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Satellite-based PM concentrations and their application to COPD in Cleveland, OH.

Kumar N, Liang D, Comellas A, Chu AD, Abrams T. Satellite-based PM concentrations and their application to COPD in Cleveland, OH. Journal of exposure science & environmental epidemiology. 2013 Nov 1; 23(6):637-46.

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Abstract:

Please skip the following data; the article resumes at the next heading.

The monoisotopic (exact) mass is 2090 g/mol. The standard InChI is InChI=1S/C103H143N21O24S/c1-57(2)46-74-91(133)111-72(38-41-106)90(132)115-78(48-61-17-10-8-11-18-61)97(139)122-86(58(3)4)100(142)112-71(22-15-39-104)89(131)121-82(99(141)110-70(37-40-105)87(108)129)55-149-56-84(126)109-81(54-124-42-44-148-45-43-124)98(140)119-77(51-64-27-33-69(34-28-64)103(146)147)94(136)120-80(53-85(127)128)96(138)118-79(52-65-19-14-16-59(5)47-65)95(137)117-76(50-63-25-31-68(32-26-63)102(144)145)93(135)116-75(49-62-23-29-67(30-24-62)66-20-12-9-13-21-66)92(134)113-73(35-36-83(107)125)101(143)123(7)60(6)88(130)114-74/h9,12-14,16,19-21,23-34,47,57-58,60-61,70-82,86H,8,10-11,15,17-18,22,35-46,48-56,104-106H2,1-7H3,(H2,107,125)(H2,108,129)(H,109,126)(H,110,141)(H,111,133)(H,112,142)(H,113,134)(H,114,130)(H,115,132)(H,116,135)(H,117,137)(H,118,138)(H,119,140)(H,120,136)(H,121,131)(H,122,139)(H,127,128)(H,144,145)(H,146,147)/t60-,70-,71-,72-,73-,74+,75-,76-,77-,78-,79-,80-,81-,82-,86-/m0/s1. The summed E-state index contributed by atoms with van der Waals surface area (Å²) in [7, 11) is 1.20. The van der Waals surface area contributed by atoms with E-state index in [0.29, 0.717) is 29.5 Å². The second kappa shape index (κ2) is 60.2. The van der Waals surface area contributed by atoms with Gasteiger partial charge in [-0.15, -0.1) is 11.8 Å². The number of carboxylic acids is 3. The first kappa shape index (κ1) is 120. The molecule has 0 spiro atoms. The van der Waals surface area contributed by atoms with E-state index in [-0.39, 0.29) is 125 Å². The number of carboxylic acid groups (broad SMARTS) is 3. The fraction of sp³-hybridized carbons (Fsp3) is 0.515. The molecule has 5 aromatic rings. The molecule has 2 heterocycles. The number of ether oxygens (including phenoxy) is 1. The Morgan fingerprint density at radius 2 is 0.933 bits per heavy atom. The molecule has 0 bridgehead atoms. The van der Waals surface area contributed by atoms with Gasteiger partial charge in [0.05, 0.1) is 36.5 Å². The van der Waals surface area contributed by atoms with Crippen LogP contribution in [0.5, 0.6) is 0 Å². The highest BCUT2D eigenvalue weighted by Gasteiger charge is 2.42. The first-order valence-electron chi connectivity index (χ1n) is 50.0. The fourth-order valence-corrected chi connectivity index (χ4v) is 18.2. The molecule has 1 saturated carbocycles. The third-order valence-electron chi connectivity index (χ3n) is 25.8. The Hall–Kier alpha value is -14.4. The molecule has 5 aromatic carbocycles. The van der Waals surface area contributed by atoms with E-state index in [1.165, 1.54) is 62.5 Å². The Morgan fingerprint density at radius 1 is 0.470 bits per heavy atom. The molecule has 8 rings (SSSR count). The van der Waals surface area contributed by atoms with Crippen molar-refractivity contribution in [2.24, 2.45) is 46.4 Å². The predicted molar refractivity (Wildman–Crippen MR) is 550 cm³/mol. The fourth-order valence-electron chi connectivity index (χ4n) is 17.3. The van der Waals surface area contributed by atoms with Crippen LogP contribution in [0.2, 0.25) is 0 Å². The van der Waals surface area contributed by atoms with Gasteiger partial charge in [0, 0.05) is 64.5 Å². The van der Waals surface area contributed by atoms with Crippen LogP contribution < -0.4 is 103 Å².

A hybrid approach is proposed to estimate exposure to fine particulate matter (PM(2.5)) at a given location and time. This approach builds on satellite-based aerosol optical depth (AOD), air pollution data from sparsely distributed Environmental Protection Agency (EPA) sites and local time-space Kriging, an optimal interpolation technique. Given the daily global coverage of AOD data, we can develop daily estimate of air quality at any given location and time. This can assure unprecedented spatial coverage, needed for air quality surveillance and management and epidemiological studies. In this paper, we developed an empirical relationship between the 2 km AOD and PM(2.5) data from EPA sites. Extrapolating this relationship to the study domain resulted in 2.3 million predictions of PM(2.5) between 2000 and 2009 in Cleveland Metropolitan Statistical Area (MSA). We have developed local time-space Kriging to compute exposure at a given location and time using the predicted PM(2.5). Daily estimates of PM(2.5) were developed for Cleveland MSA between 2000 and 2009 at 2.5 km spatial resolution; 1.7 million ( 79.8%) of 2.13 million predictions required for multiyear and geographic domain were robust. In the epidemiological application of the hybrid approach, admissions for an acute exacerbation of chronic obstructive pulmonary disease (AECOPD) was examined with respect to time-space lagged PM(2.5) exposure. Our analysis suggests that the risk of AECOPD increases 2.3% with a unit increase in PM(2.5) exposure within 9 days and 0.05 ( 5 km) distance lags. In the aggregated analysis, the exposed groups (who experienced exposure to PM(2.5) > 15.4 g/m(3)) were 54% more likely to be admitted for AECOPD than the reference group. The hybrid approach offers greater spatiotemporal coverage and reliable characterization of ambient concentration than conventional in situ monitoring-based approaches. Thus, this approach can potentially reduce exposure misclassification errors in the conventional air pollution epidemiology studies.





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